While our product market share dipped to 28.6% during the third quarter as large E&Ps, our primary customer base, continue to pull back spending in order to stay within budget plans, product revenue per rig actually increased by 8% sequentially versus the second quarter. Additionally, rigs followed in October moved slightly higher relative to September levels, and our market share is currently above third and even second quarter levels. That being said, we expect Cactus' rigs followed to be down in the mid-single digits percentage-wise quarter-over-quarter.

Product revenues are likely to be down slightly more as production equipment sales historically suffer from a more pronounced pullback in completion activity tied to budget exhaustion. Initial indications for 2020 point toward a sequential improvement in activity relative to Q4 levels as several customers have indicated they plan to pick up rigs in the new year, and we believe that completion activity will rebound in a similar fashion

[Audio Gap]

in 2019.

Despite the increase in Section 301 tariffs that occurred in May, our product margins have held up well. The combination of more favorable foreign exchange rates and our continued focus on reducing costs has enabled us to offset a large portion of the tariff cost increase. That said, we expect a relatively modest reduction in product margins during the fourth quarter as we replenish inventories, though less likely severe than the drop in Q3.

On the rental side of the business, completion activity witnessed a noticeable dropoff during the latter part of Q3. However, the quarter-over-quarter increase in recent innovation, revenues partly offset the volume declines in our legacy rental business which were due to a combination of activity declines in certain areas like the Eagle Ford and SCOOP and STACK and our decision not to chase business at reduced margins. Recent industry data points are indicating that U.S. onshore completion activity could be down approximately 25% in the fourth quarter. We expect our rental revenue decline to be less severe than the broader market due to the contribution of our recent rental innovations. Still, as noticed -- as noted by our reduced CapEx guidance, we're paring back growth capital towards these items in light of the current market environment and reluctance by many potential customers to add cost regardless of the value proposition.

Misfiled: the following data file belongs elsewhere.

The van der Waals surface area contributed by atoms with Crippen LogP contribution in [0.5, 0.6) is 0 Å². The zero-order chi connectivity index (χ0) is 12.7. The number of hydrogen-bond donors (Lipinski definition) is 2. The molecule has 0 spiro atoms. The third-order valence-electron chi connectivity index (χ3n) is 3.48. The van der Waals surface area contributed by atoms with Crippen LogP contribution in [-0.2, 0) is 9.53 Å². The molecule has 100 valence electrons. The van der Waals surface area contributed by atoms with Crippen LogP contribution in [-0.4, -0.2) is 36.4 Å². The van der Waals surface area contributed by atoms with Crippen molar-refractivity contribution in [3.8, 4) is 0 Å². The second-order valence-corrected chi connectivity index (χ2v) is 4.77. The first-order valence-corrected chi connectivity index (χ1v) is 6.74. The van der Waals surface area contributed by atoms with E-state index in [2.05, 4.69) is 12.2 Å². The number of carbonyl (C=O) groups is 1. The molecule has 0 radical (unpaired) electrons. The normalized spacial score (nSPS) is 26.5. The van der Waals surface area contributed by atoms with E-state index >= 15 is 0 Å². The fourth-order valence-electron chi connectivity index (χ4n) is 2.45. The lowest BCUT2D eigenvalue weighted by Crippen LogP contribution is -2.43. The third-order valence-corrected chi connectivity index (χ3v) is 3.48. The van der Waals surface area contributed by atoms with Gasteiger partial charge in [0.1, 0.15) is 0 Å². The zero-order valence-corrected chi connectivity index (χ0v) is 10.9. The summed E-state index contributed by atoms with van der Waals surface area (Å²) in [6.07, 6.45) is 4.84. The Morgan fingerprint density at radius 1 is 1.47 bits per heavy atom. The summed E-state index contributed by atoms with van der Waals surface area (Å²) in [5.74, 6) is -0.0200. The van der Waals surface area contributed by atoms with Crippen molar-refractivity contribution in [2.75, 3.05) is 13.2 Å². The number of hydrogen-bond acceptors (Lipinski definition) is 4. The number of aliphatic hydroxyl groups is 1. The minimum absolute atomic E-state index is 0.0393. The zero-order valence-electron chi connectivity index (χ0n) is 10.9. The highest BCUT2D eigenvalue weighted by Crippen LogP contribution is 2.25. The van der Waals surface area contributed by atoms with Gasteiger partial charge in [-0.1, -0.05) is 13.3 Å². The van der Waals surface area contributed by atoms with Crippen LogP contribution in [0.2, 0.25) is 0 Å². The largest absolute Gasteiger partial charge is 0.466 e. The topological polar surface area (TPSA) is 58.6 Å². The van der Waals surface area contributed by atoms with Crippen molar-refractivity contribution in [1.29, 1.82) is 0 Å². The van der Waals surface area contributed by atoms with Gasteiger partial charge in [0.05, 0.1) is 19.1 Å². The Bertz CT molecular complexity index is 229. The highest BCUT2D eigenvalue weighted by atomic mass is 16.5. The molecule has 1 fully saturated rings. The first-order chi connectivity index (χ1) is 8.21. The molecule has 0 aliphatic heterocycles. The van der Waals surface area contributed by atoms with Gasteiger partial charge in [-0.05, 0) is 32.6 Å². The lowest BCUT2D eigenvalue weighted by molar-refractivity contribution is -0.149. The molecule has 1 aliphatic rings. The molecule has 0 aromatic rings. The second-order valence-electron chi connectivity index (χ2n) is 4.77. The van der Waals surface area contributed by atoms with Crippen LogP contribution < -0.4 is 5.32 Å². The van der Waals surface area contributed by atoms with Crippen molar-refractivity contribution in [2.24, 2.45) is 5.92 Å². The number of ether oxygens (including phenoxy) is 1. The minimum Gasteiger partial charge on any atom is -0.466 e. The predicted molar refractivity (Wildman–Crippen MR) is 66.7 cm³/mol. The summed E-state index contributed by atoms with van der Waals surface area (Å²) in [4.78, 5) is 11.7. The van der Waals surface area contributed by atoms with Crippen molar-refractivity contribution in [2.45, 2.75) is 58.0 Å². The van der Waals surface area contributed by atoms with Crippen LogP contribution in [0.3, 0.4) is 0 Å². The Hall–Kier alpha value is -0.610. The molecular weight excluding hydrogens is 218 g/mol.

Market share growth for the sake of market share is not our priority. That said, we expect recent innovation revenue to represent 10% to 15% of our Q4 quarter revenue.

We were one of the first North American service companies to call for caution regarding the second half of 2019 back in May due to the potential for a repeat of the budget exhaustion phenomena witnessed last year. Thus, we believe we're well prepared to handle the temporary slowdown in activity and expect to maintain adjusted EBITDA margins at levels similar to the third quarter. This steady margin profile reflects our ability to manage indirect costs and the continued value our customers place on the differentiated offerings within our rental business.

The current market conditions and emphasis on efficiencies and costs by our customer base continue to validate the decision to enhance the moat around our rental business via our recent rental innovations. Although weakening marketing activity provides a definite headwind in terms of both deployments and pricing, the value proposition for this new equipment has been well validated by current users in the field.